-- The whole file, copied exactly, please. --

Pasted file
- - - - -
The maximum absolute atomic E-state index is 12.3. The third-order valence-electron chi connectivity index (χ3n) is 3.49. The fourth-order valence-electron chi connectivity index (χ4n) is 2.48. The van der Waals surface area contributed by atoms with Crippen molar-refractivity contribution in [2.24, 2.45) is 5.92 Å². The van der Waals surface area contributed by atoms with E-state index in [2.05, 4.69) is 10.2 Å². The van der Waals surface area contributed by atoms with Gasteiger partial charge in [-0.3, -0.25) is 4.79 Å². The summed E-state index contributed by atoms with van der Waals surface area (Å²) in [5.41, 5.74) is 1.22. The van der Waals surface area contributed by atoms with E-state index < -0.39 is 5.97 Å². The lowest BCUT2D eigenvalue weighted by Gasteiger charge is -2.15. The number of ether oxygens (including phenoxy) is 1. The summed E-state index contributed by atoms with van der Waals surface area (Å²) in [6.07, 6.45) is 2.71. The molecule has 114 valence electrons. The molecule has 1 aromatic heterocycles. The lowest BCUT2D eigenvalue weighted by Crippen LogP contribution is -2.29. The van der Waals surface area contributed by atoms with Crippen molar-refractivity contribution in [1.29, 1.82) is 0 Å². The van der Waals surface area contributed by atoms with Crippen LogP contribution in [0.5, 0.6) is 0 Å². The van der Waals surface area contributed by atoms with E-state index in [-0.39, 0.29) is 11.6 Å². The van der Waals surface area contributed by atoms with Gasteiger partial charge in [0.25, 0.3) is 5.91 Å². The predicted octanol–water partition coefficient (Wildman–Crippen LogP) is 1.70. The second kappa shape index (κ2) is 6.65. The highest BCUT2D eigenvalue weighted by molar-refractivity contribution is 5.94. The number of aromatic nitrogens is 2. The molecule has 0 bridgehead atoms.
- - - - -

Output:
The maximum absolute atomic E-state index is 12.3. The third-order valence-electron chi connectivity index (χ3n) is 3.49. The fourth-order valence-electron chi connectivity index (χ4n) is 2.48. The van der Waals surface area contributed by atoms with Crippen molar-refractivity contribution in [2.24, 2.45) is 5.92 Å². The van der Waals surface area contributed by atoms with E-state index in [2.05, 4.69) is 10.2 Å². The van der Waals surface area contributed by atoms with Gasteiger partial charge in [-0.3, -0.25) is 4.79 Å². The summed E-state index contributed by atoms with van der Waals surface area (Å²) in [5.41, 5.74) is 1.22. The van der Waals surface area contributed by atoms with E-state index < -0.39 is 5.97 Å². The lowest BCUT2D eigenvalue weighted by Gasteiger charge is -2.15. The number of ether oxygens (including phenoxy) is 1. The summed E-state index contributed by atoms with van der Waals surface area (Å²) in [6.07, 6.45) is 2.71. The molecule has 114 valence electrons. The molecule has 1 aromatic heterocycles. The lowest BCUT2D eigenvalue weighted by Crippen LogP contribution is -2.29. The van der Waals surface area contributed by atoms with Crippen molar-refractivity contribution in [1.29, 1.82) is 0 Å². The van der Waals surface area contributed by atoms with Crippen LogP contribution in [0.5, 0.6) is 0 Å². The van der Waals surface area contributed by atoms with E-state index in [-0.39, 0.29) is 11.6 Å². The van der Waals surface area contributed by atoms with Gasteiger partial charge in [0.25, 0.3) is 5.91 Å². The predicted octanol–water partition coefficient (Wildman–Crippen LogP) is 1.70. The second kappa shape index (κ2) is 6.65. The highest BCUT2D eigenvalue weighted by molar-refractivity contribution is 5.94. The number of aromatic nitrogens is 2. The molecule has 0 bridgehead atoms.